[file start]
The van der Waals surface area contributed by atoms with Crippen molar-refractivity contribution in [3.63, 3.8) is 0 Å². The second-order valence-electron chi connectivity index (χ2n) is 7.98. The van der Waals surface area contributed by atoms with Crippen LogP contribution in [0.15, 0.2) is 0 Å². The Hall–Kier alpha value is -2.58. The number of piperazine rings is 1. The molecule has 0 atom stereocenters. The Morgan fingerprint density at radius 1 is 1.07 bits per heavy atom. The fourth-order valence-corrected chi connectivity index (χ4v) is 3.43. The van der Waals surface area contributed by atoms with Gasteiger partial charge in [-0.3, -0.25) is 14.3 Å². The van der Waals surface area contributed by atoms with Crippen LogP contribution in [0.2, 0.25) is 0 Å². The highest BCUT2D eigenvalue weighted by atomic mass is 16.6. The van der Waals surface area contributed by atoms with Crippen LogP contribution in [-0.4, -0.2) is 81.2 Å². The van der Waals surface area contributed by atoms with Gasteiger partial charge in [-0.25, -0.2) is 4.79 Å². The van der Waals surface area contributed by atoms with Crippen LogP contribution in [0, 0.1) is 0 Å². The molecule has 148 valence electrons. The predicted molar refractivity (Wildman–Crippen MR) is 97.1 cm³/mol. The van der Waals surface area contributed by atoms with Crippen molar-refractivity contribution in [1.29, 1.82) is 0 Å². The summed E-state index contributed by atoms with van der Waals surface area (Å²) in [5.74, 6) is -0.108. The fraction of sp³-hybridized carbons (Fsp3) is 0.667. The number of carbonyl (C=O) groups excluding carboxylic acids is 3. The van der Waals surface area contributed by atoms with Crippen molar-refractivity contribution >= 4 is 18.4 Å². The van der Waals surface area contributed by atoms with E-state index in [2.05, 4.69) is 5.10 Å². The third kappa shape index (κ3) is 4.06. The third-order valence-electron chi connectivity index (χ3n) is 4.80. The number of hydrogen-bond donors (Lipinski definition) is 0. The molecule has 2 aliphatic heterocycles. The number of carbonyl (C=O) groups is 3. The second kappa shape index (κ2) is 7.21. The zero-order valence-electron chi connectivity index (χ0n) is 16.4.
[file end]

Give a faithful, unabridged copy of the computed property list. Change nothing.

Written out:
The van der Waals surface area contributed by atoms with Crippen molar-refractivity contribution in [3.63, 3.8) is 0 Å². The second-order valence-electron chi connectivity index (χ2n) is 7.98. The van der Waals surface area contributed by atoms with Crippen LogP contribution in [0.15, 0.2) is 0 Å². The Hall–Kier alpha value is -2.58. The number of piperazine rings is 1. The molecule has 0 atom stereocenters. The Morgan fingerprint density at radius 1 is 1.07 bits per heavy atom. The fourth-order valence-corrected chi connectivity index (χ4v) is 3.43. The van der Waals surface area contributed by atoms with Gasteiger partial charge in [-0.3, -0.25) is 14.3 Å². The van der Waals surface area contributed by atoms with Crippen LogP contribution in [0.2, 0.25) is 0 Å². The highest BCUT2D eigenvalue weighted by atomic mass is 16.6. The van der Waals surface area contributed by atoms with Crippen LogP contribution in [-0.4, -0.2) is 81.2 Å². The van der Waals surface area contributed by atoms with Gasteiger partial charge in [-0.25, -0.2) is 4.79 Å². The van der Waals surface area contributed by atoms with Crippen LogP contribution in [0, 0.1) is 0 Å². The molecule has 148 valence electrons. The predicted molar refractivity (Wildman–Crippen MR) is 97.1 cm³/mol. The van der Waals surface area contributed by atoms with Crippen molar-refractivity contribution in [1.29, 1.82) is 0 Å². The summed E-state index contributed by atoms with van der Waals surface area (Å²) in [5.74, 6) is -0.108. The fraction of sp³-hybridized carbons (Fsp3) is 0.667. The number of carbonyl (C=O) groups excluding carboxylic acids is 3. The van der Waals surface area contributed by atoms with Crippen molar-refractivity contribution >= 4 is 18.4 Å². The van der Waals surface area contributed by atoms with E-state index in [2.05, 4.69) is 5.10 Å². The third kappa shape index (κ3) is 4.06. The third-order valence-electron chi connectivity index (χ3n) is 4.80. The number of hydrogen-bond donors (Lipinski definition) is 0. The molecule has 2 aliphatic heterocycles. The number of carbonyl (C=O) groups is 3. The second kappa shape index (κ2) is 7.21. The zero-order valence-electron chi connectivity index (χ0n) is 16.4.